By Pan Junqiang
A Beijing-based Peking Opera troupe with a history of more than 80 years has drawn more and more young people to Peking Opera through a series of explorations and innovations while carrying forward the essence of the traditional art form in recent years.
Beijing Fenglei Peking Opera Troupe is located in Banzhang Hutong, an artistic alleyway decorated with painted facial makeup patterns of main Peking Opera roles, relief sculptures of various characters in Peking Opera plays, as well as paintings of costumes and headwear used in the fine performing art in Xicheng district of Beijing.
The time-honored Peking Opera troupe started to think about attracting more young people to their performances after a survey it conducted revealed that young people under the age of 25 accounted for only less than 20 percent of its audience, which was mainly made up of middle-aged and senior people.
“If we can’t get more young people involved, then who are we going to perform for in the future?” The remark of Song Yan, head of the troupe, showed his anxiety over the future of the traditional art.
Beijing Fenglei Peking Opera Troupe then held themed salons and invited young people to share their opinions about Peking Opera. Song was surprised to learn through these salons that many young people did not dislike Peking Opera, but rather didn’t understand or didn’t know how to appreciate the art form.
Song then realized that it is important for young people to learn about the traditional Chinese art so as to better enjoy it.
Considering that Peking Opera has a high appreciation threshold and young people obviously need more opportunities to get to understand and experience the art, Song decided to build a Peking Opera culture and art experience base inside the theater of the troupe.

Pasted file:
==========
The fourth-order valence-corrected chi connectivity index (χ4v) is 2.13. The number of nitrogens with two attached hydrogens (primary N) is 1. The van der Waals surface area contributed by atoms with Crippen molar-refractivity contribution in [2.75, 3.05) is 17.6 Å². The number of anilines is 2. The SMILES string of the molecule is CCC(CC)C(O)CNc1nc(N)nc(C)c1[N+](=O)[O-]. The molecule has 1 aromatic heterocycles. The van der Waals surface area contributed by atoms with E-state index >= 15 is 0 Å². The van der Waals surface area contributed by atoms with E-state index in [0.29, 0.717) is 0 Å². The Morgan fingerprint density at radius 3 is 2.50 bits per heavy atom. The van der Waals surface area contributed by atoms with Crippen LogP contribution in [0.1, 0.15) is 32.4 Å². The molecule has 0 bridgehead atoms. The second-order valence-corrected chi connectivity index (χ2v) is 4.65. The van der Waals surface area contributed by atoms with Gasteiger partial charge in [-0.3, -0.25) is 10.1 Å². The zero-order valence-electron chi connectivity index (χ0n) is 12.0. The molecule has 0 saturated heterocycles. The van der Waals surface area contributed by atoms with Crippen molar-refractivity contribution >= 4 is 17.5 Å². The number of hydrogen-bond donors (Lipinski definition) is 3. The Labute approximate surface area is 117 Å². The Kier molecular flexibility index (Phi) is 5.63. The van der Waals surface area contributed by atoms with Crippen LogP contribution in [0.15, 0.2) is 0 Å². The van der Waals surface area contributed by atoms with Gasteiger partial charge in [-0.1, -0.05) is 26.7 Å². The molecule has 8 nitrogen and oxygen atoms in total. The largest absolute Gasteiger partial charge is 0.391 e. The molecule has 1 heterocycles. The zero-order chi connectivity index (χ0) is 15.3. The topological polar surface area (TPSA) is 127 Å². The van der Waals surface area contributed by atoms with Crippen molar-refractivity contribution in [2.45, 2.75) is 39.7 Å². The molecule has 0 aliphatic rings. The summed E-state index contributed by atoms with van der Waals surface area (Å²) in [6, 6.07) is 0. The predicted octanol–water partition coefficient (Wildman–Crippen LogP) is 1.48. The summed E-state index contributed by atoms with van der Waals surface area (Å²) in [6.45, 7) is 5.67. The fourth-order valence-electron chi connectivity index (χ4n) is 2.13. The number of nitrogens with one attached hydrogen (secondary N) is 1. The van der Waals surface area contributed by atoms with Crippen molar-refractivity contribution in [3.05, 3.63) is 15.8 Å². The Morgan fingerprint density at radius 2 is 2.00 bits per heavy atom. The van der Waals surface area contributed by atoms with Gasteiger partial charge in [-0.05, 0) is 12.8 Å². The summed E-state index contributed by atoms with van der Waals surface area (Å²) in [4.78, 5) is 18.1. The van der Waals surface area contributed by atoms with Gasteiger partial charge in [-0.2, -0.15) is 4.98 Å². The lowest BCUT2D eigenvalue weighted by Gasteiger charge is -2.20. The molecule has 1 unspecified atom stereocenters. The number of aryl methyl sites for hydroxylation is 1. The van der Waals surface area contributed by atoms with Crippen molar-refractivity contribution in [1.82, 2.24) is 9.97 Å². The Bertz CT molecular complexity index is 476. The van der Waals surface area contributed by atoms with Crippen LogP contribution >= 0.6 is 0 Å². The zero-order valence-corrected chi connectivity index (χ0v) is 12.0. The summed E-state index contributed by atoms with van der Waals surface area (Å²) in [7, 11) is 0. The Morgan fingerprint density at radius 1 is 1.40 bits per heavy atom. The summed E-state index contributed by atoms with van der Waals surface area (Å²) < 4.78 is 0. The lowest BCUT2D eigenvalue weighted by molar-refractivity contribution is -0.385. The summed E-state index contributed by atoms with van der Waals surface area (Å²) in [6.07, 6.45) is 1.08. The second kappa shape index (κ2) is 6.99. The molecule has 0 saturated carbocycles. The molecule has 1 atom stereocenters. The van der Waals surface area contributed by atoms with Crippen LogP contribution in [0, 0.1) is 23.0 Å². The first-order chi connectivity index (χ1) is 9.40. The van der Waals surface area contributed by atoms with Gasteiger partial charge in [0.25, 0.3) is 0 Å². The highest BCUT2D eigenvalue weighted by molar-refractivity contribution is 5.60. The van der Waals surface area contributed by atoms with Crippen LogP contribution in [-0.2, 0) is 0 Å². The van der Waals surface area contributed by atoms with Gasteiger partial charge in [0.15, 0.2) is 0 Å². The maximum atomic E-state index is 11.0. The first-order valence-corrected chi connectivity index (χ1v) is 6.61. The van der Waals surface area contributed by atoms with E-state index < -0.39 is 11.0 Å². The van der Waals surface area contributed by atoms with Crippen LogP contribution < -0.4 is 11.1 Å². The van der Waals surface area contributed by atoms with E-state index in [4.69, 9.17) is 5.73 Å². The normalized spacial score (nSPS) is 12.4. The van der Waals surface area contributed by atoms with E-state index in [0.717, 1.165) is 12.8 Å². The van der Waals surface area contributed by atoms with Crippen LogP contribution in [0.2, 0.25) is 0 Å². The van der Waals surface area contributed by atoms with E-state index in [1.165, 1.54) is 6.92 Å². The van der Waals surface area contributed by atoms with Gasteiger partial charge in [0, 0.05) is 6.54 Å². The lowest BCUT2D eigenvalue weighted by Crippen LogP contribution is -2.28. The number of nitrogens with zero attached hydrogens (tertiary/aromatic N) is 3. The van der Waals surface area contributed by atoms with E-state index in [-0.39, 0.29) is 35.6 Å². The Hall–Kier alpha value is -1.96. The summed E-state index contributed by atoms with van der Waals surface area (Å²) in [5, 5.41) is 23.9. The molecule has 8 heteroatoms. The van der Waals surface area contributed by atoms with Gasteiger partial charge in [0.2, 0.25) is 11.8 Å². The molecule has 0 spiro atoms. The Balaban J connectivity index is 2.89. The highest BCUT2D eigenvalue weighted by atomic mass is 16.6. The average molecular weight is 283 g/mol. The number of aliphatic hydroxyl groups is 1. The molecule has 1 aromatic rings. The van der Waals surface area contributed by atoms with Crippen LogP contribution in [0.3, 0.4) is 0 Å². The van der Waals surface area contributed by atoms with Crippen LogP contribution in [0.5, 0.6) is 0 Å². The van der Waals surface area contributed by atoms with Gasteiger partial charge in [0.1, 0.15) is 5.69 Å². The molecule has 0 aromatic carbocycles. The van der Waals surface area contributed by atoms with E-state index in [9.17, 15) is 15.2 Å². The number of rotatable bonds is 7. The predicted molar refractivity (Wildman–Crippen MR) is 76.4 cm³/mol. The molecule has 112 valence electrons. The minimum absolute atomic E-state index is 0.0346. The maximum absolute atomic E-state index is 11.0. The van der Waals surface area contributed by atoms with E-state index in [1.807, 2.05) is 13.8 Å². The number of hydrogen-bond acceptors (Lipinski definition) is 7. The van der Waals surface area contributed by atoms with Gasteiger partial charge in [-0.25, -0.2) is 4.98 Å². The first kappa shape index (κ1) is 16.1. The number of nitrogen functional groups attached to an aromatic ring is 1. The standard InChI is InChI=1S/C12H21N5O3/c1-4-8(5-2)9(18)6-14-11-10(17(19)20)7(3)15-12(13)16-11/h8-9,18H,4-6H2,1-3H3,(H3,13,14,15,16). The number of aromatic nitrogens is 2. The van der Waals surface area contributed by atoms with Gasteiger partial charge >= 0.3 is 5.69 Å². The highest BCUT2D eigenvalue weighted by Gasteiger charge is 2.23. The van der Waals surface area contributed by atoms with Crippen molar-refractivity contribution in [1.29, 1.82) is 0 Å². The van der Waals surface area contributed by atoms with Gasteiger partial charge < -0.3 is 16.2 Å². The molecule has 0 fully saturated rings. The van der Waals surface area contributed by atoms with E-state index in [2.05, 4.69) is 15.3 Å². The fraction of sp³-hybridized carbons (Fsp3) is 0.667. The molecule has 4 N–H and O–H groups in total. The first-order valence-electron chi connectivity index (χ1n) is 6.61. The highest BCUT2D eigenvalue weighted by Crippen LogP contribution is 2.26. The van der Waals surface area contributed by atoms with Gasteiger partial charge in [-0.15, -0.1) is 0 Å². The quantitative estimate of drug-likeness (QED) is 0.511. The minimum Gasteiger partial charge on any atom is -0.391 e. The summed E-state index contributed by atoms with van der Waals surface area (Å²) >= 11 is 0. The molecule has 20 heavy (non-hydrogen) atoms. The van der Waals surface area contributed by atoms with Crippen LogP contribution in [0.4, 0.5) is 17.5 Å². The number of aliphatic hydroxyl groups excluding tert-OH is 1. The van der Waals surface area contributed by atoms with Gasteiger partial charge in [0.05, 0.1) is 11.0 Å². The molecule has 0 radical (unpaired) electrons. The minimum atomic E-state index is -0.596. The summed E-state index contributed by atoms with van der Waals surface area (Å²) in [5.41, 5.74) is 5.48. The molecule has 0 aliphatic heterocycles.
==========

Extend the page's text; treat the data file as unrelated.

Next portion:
Visitors to the experience base are allowed to try drawing facial makeup patterns of Peking Opera with their own hands and learn movements and vocal skills of the art form in Peking Opera costumes from professional actors, thus enjoying personally the charm of Peking Opera and acquiring more knowledge about the cultural and artistic value of the performing art.
Beijing Fenglei Peking Opera Troupe has also established ties with some schools, and invited primary and secondary school students to visit the Peking Opera culture and art experience base, aiming to bring the quintessence of Chinese culture closer to children via on-site interpretation and interactive experiences.
Song has also tried to promote Peking Opera by creating modern drama. In January, a play showing the life of an elderly couple who live in a Hutong in the south of Beijing was staged for five consecutive days and enjoyed wide popularity among audiences. Song was the scriptwriter and leading actor of the play.
“Just like establishing the experience base, creating modern drama is also one of our ways to promote Peking Opera,” Song said, explaining that he hopes to demonstrate the beauty of Peking Opera through modern drama, which he considers a more feasible plan to draw Peking Opera outsiders, thus driving the development of Peking Opera.
In recent years, many variety shows, animation and comic works, as well as other forms of artistic works have tried to expand the audience of Peking Opera by spreading the art through ways that are popular among the public and favored by young people.
Popular Chinese television series Winter Begonia, which focuses on the art of Peking Opera and legendary stories of a famous Peking Opera artist and a businessman who is also a big fan of Peking Opera, represents film and television industry’s helpful practice of carrying forward Peking Opera.
Some people who weren’t familiar with Peking Opera have grown fond of the traditional art form after watching modern dramas and film and television works about Peking Opera.
“I thought pop songs are pleasant, and yet never expected that Peking Opera can be so enchanting. Such works help young people discover the charm of Peking Opera and make it possible for Peking Opera to be inherited,” commented an Internet user.